The fact is, outdoor cats live an average of six years, while indoor cats live an average of almost 20. Isn’t that the dealmaker right there?
This is an issue about which many people feel very strongly. We try to give people the facts based on what our vets and our experience have told us. Which is this: Declawing involves more than simply trimming a cat’s nails. It actually involves amputation of the tips of the digits — bones and all. Declawing is something that should only be considered in cases of extreme behavioral problems. Cats use their claws to exercise, play, stretch, climb, hunt and mark their territory. Although your cat might use your hands or furniture for these activities, declawing is not the answer and there are many other ways to guide your cat to healthy claw activity.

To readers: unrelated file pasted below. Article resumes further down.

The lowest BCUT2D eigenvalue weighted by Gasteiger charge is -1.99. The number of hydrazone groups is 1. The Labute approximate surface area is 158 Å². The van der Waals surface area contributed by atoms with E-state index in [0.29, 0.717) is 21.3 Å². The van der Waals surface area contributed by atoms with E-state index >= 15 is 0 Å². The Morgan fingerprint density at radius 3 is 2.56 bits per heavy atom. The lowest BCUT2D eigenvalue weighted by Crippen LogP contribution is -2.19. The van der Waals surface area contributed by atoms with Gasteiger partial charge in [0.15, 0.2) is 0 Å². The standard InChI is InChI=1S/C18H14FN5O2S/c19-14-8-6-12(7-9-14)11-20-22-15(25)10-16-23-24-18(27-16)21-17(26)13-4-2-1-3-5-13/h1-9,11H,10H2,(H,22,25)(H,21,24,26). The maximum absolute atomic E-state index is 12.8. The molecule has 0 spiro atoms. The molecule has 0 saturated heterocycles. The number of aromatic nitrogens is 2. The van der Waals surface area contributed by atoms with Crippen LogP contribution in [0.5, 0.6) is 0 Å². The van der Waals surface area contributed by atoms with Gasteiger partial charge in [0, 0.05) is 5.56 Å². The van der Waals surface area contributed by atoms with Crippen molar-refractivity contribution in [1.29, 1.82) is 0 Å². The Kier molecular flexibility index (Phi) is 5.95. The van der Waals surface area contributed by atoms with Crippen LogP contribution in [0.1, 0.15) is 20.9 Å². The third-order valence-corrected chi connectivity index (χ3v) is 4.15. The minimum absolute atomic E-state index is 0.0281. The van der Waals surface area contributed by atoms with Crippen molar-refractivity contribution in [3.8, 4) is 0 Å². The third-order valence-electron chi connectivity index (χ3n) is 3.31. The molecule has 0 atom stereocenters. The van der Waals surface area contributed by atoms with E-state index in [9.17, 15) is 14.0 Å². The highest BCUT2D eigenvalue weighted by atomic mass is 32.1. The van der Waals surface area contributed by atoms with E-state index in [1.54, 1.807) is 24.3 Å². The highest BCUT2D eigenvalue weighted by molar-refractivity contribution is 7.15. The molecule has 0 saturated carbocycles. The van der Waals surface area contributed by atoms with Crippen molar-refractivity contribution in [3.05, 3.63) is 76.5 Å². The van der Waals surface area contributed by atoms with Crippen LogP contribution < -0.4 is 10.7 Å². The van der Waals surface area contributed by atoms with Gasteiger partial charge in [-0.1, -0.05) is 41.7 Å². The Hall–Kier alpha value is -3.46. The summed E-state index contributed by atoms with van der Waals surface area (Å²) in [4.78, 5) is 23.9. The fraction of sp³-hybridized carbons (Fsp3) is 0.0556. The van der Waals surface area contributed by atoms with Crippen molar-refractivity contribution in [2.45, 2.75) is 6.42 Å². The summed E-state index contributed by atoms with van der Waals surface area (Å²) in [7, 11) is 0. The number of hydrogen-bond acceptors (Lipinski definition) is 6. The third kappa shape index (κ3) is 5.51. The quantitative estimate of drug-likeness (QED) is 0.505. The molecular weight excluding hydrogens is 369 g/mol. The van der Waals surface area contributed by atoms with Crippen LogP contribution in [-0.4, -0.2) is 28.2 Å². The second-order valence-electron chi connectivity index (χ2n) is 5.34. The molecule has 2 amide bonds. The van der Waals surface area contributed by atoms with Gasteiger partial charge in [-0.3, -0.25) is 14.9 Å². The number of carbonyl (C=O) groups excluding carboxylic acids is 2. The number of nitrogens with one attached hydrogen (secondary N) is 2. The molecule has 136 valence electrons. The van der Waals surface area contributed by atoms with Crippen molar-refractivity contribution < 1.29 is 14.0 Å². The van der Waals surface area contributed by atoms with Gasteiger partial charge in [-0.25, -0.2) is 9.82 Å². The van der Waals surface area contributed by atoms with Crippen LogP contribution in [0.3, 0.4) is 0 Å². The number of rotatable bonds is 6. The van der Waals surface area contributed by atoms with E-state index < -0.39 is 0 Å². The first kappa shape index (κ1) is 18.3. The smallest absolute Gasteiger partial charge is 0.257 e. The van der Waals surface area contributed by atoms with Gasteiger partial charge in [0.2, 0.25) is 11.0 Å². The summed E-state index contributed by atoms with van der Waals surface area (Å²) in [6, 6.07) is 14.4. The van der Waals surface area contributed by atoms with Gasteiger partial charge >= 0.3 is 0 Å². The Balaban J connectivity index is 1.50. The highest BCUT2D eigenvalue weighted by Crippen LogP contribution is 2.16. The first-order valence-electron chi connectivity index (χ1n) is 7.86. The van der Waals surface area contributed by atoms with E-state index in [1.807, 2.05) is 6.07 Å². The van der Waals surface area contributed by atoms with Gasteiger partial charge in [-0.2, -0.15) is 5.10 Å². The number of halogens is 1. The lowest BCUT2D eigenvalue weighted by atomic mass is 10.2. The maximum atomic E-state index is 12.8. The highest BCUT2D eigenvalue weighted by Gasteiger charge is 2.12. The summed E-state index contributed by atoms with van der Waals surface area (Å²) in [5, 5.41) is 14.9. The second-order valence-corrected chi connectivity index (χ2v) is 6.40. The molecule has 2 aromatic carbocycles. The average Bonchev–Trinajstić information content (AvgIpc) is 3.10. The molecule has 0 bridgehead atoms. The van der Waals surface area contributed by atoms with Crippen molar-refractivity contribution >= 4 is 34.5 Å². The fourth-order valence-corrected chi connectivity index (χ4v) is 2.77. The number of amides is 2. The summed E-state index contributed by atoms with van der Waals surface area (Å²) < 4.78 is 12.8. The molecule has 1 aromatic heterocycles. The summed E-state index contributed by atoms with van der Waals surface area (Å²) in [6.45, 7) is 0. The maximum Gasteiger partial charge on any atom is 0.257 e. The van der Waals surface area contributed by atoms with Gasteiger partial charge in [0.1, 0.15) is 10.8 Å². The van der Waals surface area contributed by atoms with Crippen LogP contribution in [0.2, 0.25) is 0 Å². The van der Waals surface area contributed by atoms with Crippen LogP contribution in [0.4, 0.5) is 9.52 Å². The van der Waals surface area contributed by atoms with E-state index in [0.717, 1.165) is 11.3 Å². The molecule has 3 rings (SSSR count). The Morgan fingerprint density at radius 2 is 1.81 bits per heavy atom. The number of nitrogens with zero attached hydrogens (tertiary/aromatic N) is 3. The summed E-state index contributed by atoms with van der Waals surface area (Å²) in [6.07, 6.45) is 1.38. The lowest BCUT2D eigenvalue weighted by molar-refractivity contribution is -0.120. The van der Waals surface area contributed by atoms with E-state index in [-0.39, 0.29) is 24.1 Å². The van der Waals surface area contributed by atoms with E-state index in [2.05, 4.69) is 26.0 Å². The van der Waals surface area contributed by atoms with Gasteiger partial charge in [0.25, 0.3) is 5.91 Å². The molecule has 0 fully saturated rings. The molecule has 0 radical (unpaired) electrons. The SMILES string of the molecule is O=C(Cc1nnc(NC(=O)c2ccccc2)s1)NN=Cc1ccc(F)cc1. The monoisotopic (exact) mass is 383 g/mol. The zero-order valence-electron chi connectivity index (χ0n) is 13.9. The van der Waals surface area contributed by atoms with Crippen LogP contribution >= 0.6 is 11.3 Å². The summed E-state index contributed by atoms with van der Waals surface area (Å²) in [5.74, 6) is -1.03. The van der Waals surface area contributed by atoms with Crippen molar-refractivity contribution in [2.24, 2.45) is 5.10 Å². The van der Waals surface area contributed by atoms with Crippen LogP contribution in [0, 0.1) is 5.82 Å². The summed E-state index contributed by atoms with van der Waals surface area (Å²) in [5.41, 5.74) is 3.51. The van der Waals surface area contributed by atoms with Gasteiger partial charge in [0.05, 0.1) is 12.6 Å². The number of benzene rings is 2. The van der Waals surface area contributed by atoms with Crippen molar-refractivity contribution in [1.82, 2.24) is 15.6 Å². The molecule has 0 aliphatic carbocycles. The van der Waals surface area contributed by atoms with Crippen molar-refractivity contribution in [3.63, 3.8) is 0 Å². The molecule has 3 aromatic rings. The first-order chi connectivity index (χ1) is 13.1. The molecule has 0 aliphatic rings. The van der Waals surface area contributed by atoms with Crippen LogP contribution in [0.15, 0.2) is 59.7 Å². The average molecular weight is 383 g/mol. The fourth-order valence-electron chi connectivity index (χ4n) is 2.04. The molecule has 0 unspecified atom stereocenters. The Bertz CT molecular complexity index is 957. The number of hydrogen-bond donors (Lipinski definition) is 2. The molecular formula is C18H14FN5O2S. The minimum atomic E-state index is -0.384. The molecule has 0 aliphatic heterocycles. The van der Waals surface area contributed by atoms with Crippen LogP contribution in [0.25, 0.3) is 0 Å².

The declawing operation itself is the human equivalent of removing the first joint of all your fingers. Many vets feel that the lack of these joints impairs the cat’s balance and can cause weakness from muscular disease. Declawing also makes a cat feel defenseless and can affect their personality, making them skittish or nervous biters. In rescue work, we see many declawed cats that have been given up by their owners. Why? Because these cats still had behavioral problems that were worsened by not having their claws. So, if you must have a declawed cat, why not consider adopting a cat which has already been declawed?
To learn more about declawing, read our cat care article “Declawing: Don’t Do It, Here’s Why.”
There are alternatives to declawing. Exercise and play with your cat regularly. Give him a scratching post and teach him to use it. Trim your cat’s nails on a regular basis. And, of course, talk to your vet or cat-owner friends about ways to “train” your cat to exercise its natural instincts in non-destructive ways. There is also a product called Soft Paws. This is a fake nail which is not sharp at the tip, and it fits over your cats claws. It is sold in pet stores and veterinarian clinics. In fact, some vets will even apply them to your cat for you.